Often when companies ask the question “what motivates you?”, one of the most common responses received would be “public recognition”. Many times this is listed above compensation and time off in the hierarchy of professional motivators. For some of us, the simple acknowledgement of a job well done is more valuable than the money.
There are few who have had to wait longer for that acknowledgement that Sixto Rodriguez. The Oscar award winning documentary “Searching for Sugarman” tells the story of the Bob Dylan-esque folk singer who put out two albums in the early 1970’s. Both albums turned out to be duds in the United States, which put an immediate and abrupt end to the talented singer’s career. However just as his music career was coming to an end, his songs began to receive airplay in South Africa. Soon thereafter one of his albums when platinum by selling over a million copies. South Africans began to include his name in sentences normally reserved only for Elvis and The Beatles. Everything seemed to be looking up for Sixto although there was one problem, he had no idea any of this success was happening. After his albums flopped in the United States he went back to his day job as a construction worker in Detroit and there he stayed for the next two and a half decades under the impression that people didn’t care for his music. This all changed in 1998 when his daughter stumbled across a South African website dedicated to his music. It was only then he truly realized how successful his music had been and that all of his effort had not been in vain.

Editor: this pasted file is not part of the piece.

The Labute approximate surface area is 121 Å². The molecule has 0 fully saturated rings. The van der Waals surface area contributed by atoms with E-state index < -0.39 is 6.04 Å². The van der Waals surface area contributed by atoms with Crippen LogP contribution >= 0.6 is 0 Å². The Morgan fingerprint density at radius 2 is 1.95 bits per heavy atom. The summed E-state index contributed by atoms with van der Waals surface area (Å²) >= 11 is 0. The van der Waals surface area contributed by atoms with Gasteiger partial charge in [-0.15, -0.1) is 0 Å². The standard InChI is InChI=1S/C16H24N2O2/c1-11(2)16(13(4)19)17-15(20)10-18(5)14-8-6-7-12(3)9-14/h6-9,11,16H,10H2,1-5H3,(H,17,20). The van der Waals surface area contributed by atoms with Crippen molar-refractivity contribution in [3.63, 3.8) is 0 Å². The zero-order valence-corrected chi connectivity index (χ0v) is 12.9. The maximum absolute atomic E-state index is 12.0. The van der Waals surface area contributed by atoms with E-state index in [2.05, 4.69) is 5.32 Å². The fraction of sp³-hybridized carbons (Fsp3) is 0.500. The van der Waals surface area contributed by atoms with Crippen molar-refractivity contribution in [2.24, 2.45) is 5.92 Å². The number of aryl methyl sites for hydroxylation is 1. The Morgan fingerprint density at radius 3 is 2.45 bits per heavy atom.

Sixto went on to play countless sold out concerts in South Africa, which stunned many who lived there. Most had assumed Sixto was dead, which would help explain the twenty plus year absence and the reason no one tried to alert him to his fame abroad. The odd thing is, once he realized his success and started playing concerts, he didn’t do it for the money. All the proceeds from his concerts were donated to friends and family and he continues to live in the same small Detroit home.